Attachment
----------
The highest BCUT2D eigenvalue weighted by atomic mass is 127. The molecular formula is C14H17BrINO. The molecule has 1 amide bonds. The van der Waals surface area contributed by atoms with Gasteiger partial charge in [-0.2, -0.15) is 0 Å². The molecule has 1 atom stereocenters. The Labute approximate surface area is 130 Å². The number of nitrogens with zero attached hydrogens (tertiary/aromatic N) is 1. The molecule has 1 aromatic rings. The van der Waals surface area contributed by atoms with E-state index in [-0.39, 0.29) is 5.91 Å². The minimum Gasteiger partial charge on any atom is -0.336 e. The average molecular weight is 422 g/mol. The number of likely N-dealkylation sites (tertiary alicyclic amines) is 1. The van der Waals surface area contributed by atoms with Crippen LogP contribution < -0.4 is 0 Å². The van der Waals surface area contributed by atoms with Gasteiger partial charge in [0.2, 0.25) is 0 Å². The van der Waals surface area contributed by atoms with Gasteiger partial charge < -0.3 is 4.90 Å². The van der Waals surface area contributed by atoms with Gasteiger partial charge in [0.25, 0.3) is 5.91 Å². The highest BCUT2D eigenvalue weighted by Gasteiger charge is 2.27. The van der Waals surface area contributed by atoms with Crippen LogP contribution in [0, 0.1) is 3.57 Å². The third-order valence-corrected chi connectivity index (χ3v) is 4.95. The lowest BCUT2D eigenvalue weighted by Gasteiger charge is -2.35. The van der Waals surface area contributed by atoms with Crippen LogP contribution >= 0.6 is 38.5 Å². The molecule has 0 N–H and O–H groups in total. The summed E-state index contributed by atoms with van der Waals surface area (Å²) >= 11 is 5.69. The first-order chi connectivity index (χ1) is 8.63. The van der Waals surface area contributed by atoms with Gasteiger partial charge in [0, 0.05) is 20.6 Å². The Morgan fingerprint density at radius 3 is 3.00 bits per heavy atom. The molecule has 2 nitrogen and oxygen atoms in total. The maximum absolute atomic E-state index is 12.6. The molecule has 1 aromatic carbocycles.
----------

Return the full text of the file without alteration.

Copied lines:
The highest BCUT2D eigenvalue weighted by atomic mass is 127. The molecular formula is C14H17BrINO. The molecule has 1 amide bonds. The van der Waals surface area contributed by atoms with Gasteiger partial charge in [-0.2, -0.15) is 0 Å². The molecule has 1 atom stereocenters. The Labute approximate surface area is 130 Å². The number of nitrogens with zero attached hydrogens (tertiary/aromatic N) is 1. The molecule has 1 aromatic rings. The van der Waals surface area contributed by atoms with E-state index in [-0.39, 0.29) is 5.91 Å². The minimum Gasteiger partial charge on any atom is -0.336 e. The average molecular weight is 422 g/mol. The number of likely N-dealkylation sites (tertiary alicyclic amines) is 1. The van der Waals surface area contributed by atoms with Crippen LogP contribution < -0.4 is 0 Å². The van der Waals surface area contributed by atoms with Gasteiger partial charge in [0.2, 0.25) is 0 Å². The van der Waals surface area contributed by atoms with Gasteiger partial charge < -0.3 is 4.90 Å². The van der Waals surface area contributed by atoms with Gasteiger partial charge in [0.25, 0.3) is 5.91 Å². The highest BCUT2D eigenvalue weighted by Gasteiger charge is 2.27. The van der Waals surface area contributed by atoms with Crippen LogP contribution in [0, 0.1) is 3.57 Å². The third-order valence-corrected chi connectivity index (χ3v) is 4.95. The lowest BCUT2D eigenvalue weighted by Gasteiger charge is -2.35. The van der Waals surface area contributed by atoms with Crippen LogP contribution >= 0.6 is 38.5 Å². The molecule has 0 N–H and O–H groups in total. The summed E-state index contributed by atoms with van der Waals surface area (Å²) >= 11 is 5.69. The first-order chi connectivity index (χ1) is 8.63. The van der Waals surface area contributed by atoms with Gasteiger partial charge in [0, 0.05) is 20.6 Å². The Morgan fingerprint density at radius 3 is 3.00 bits per heavy atom. The molecule has 2 nitrogen and oxygen atoms in total. The maximum absolute atomic E-state index is 12.6. The molecule has 1 aromatic carbocycles.